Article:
Is Earth Getting Bigger Over Time?

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Has Earth grown larger from the buildup of decaying vegetation through the ages?

— Robert in Spartanburg, S.C.

Earth isn’t getting bigger. It’s actually getting smaller!

Decaying vegetation does pile up across the planet, but not everywhere equally. Wind and rain erode the ground over time, and even where leaves and other vegetation do gradually accumulate, like peat bogs and river deltas, that material doesn’t add to Earth’s bulk.

Trees are built from air — well, air and water. The water comes from the rain and the ground, but most of the rest of a tree is carbon and oxygen that was extracted, by photosynthesis, from the carbon dioxide in the air. And that carbon dioxide came from somewhere else on Earth. None of these processes actually makes the Earth bigger or smaller — no mass is being created or destroyed. Atoms are just getting moved from one place to another.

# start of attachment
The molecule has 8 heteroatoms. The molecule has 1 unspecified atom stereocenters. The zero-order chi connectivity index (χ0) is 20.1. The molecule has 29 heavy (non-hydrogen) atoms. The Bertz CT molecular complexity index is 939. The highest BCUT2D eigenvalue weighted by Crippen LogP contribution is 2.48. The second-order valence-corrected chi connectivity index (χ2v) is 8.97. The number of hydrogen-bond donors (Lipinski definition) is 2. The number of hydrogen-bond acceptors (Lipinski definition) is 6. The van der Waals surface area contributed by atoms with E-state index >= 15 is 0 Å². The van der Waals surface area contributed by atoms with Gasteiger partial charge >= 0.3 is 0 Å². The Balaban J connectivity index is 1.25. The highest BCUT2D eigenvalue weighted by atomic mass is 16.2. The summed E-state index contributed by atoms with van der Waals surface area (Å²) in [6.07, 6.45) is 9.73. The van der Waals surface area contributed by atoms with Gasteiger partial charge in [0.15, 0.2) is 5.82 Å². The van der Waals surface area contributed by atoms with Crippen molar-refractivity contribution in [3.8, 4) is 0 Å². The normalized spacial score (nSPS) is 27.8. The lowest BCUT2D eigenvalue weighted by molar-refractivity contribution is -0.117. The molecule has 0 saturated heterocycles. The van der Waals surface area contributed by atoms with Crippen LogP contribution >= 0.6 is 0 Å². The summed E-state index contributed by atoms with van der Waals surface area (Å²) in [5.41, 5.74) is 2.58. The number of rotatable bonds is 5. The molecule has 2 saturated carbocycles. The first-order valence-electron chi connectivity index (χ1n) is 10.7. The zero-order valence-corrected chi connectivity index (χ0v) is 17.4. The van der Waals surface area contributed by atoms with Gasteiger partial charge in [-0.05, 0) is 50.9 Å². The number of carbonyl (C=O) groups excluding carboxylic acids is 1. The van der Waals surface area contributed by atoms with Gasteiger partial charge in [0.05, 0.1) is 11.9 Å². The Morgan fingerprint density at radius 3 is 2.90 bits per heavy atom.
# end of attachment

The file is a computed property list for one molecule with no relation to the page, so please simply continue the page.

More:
But Earth’s size isn’t quite constant. Space around Earth is dusty; it’s full of asteroid debris, comet trails and ionized particles streaming away from the sun. And as our planet flies through that dust, our gravity vacuums it up.

But that 43 tons a year is small potatoes compared to Earth’s mass, which is about 5,972,200,000,000,000,000,000 tons.

Thanks to our leaky atmosphere, Earth loses several hundred tons of mass to space every day, significantly more than what we’re gaining from dust. So, overall, Earth is getting smaller.

Don’t worry: At the current rate, it would take quadrillions of years for Earth to evaporate completely, millions of times longer than the expected lifetime of the sun. But if the air leak bothers you, you could always try to convince NASA to build a giant lid.

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Sahred From Source link Science